Essential Photoshop keyboard Shortcuts

One of Photoshop’s best features to learn is its huge list of fully customisable keyboard shortcuts. Almost all of the program’s functions can be accessed quickly by pressing various combinations of keys and once you learn those shortcuts your workflow will speed up immensely. You can even make up your own for your most frequently-used operations.

You’ll find the Keyboard Shortcut preferences menu at the bottom of the Edit menu, although naturally it has its own keyboard shortcut, Alt+Shift+Ctrl+K. You’ll find an exhaustive list of all Photoshop functions, broken down into category headings matching the names of the main menus. You’ll find that many operations already have their own default shortcuts. You can easily change these, or even add your own new ones.

To apply a shortcut to an operation, first locate it in the list and then click in the space to the right of the name. You’ll see a small text window appear and the next key or combination of keys that you press will appear here. If the combination is already used by another shortcut you’ll see a notification warning you of this and asking if you want to proceed with the change. If you click Accept the new shortcut will be applied immediately. Take care when making your own shortcuts that you don’t accidentally overwrite some useful defaults.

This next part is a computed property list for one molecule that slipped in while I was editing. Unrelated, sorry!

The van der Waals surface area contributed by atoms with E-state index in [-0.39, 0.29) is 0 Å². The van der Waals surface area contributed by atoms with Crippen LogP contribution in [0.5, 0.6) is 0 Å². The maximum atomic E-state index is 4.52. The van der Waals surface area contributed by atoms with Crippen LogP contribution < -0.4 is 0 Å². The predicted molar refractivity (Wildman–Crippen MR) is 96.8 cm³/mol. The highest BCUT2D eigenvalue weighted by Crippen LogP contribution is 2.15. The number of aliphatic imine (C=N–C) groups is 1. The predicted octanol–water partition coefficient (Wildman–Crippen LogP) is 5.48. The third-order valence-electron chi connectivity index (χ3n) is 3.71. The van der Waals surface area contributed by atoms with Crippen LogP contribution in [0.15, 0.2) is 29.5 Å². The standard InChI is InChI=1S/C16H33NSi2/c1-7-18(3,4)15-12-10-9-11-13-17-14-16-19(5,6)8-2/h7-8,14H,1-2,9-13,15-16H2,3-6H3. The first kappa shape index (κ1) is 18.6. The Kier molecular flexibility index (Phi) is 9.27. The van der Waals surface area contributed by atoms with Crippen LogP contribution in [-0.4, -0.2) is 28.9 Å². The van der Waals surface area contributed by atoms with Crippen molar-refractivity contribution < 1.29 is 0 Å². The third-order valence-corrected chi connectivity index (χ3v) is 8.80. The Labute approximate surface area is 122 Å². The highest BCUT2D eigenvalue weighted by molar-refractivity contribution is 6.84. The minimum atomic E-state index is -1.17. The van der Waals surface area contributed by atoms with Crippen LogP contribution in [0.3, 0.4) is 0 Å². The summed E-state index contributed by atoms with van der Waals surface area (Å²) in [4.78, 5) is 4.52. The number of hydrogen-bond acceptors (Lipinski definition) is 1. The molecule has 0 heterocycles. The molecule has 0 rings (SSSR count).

Useful Default Photoshop Shortcuts

Here are some of the more commonly-used shortcuts for image editing. There are many more of course, but it’s worth taking the time to memorise these ones. You’ll work efficiently and they’ll make your life a whole lot easier.

On a PC the Ctrl key is used for most shortcuts. On a Mac computer the Ctrl key is replaced by the Cmd key on a standard Mac keyboard.


Learning the keyboard shortcuts will speed up your editing and you can also set up your own in the Edit menu. Just be aware of creating ‘shortcut collisions’ where a custom shortcut is the same as a current default one.

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Russ Ware

Russ has been testing, reviewing and writing guides for tech since the heady days of Windows 95 and the Sega Saturn. A self-confessed (and proud) geek about all things tech, if it has LED's, a screen, beeps or has source code, Russ will want to master it (and very likely take it apart to see how it works...)

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